(AP) -- Stocks edged lower in midday trading on Wall Street Friday as losses for several large technology and communications companies weighed on the broader market.
The S&P 500 index fell 0.5% as of 11:45 a.m. Eastern. The benchmark index notched a record high a day prior. The Dow Jones Industrial Average fell 53 points, or 0.2%, to 35,548 and is hovering around the record high set on Aug. 16. The Nasdaq fell 1.2%.
Every major index is on track for a third weekly gain in a row, despite choppiness in the broader market. Investors have been focusing on the latest round of corporate earnings over the last two weeks and the mostly solid results have helped stocks generally grind higher.
Stocks were roughly split between gainers and losers within the benchmark S&P 500 index, but the outsized weight of some large companies held it down. Chipmaker Intel slumped 11.1% after reporting disappointing revenue.
Snapchat's parent, Snap, plunged 25.3% after reporting weak revenue and disclosing that its ad sales are being hurt by a privacy crackdown that rolled out on Apple's iPhones earlier this year. The news weighed down several other social media companies. Facebook fell 5.9% and Twitter fell 4.7%. Google's parent, Alphabet, fell 3.7%.
Banks and other financial companies made solid gains. American Express jumped 4.6% after reporting solid third-quarter financial results. The company noted an increase in consumer spending and travel. Bank of America rose 1.2%.
Solid earnings helped several other companies gain ground. Hot Wheels and Barbie maker Mattel rose 1.1% after also reporting solid financial results.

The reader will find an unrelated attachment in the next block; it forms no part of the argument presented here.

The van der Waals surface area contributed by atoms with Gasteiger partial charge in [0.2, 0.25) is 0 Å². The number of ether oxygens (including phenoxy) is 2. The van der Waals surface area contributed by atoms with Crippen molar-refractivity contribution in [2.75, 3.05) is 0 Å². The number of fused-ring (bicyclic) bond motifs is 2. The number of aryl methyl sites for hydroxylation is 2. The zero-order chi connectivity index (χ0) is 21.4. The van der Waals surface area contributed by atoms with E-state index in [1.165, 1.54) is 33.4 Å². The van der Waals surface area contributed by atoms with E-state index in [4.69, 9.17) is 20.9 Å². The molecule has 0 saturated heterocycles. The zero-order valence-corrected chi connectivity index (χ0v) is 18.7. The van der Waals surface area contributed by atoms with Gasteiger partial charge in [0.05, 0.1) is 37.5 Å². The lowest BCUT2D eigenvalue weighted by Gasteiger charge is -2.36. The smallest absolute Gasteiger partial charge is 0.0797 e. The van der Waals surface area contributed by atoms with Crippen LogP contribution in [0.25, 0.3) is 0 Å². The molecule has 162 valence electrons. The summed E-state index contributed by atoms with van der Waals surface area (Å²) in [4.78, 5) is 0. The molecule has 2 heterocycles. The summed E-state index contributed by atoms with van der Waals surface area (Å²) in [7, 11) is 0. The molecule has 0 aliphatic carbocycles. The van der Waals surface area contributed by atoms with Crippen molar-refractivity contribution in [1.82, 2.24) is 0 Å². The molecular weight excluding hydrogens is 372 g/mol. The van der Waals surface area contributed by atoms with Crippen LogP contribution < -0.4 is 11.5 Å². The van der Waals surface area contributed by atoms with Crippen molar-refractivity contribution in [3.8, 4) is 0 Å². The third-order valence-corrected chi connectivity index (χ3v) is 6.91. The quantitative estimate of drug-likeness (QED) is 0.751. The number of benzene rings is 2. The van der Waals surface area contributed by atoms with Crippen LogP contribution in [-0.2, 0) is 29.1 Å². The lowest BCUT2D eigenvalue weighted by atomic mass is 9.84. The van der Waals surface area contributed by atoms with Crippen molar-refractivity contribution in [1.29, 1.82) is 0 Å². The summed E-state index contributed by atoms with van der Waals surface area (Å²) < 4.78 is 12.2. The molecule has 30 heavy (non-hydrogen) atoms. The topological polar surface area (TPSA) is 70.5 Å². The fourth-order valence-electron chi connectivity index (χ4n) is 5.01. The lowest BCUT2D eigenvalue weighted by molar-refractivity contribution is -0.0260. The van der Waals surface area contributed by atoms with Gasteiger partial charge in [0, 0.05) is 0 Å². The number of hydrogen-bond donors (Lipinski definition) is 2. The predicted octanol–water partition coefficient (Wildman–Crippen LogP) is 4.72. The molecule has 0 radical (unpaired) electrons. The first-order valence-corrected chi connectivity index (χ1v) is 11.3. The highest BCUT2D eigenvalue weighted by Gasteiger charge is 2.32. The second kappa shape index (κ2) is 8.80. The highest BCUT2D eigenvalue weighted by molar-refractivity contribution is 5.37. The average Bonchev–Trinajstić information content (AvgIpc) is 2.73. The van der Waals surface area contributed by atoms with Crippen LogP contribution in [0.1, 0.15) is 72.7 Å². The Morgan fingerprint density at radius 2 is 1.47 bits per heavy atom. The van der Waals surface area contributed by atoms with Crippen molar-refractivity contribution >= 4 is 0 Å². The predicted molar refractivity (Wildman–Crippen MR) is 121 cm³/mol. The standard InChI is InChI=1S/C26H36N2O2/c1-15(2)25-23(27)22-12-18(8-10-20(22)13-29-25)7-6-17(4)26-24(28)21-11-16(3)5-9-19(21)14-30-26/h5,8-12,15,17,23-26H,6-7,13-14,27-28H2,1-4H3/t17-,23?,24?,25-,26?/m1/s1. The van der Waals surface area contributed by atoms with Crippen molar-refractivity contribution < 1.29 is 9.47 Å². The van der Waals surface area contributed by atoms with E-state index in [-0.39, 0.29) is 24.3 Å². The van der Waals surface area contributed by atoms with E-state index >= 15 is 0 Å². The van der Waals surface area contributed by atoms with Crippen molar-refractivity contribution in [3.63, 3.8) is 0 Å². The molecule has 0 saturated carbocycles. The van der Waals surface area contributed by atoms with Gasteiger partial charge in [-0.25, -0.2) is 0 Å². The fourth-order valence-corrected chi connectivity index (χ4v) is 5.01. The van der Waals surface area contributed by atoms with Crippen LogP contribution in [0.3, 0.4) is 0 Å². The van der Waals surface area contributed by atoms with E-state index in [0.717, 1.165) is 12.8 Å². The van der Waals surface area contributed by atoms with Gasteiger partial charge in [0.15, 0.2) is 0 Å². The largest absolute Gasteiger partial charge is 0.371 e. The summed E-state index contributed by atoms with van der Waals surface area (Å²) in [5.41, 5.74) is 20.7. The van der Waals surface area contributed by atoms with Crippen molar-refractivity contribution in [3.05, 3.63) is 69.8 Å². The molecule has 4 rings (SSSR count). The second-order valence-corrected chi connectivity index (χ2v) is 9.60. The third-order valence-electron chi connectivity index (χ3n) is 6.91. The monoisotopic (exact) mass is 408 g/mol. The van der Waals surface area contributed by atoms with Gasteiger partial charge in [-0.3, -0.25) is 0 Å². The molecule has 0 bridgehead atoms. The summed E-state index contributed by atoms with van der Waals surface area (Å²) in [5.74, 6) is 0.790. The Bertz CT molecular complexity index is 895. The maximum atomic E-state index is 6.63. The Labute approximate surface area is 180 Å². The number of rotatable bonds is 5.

Bond yields edged lower. The yield on the 10-year Treasury fell to 1.64% from 1.67%.
The company planning to make President Donald Trump's new media venture a publicly traded company soared for a second straight day. Digital World Acquisition nearly tripled in the first minute of trading, soaring 189.9% to $131.90 before getting temporarily halted and then trimmed to a 87.5% gain.
It more than quadrupled the day before, surging to $45.50 from $9.96, after it said it would merge with Trump Media & Technology Group, which aims to challenge Facebook, Twitter and even Disney's streaming video service. Experts are split on the company's prospects, but some investors are betting on it to be popular.
That's despite the deal's announcement being unusual in how few details it offered for investors.
Markets in Asia were mixed. State media in China said China Evergrande Group made an overdue bond payment on Friday. The property developer's struggle to reduce its 2 trillion yuan ($310 billion) of debt to comply with tighter official curbs on borrowing has prompted fears a default might trigger a financial crisis.
European markets were higher.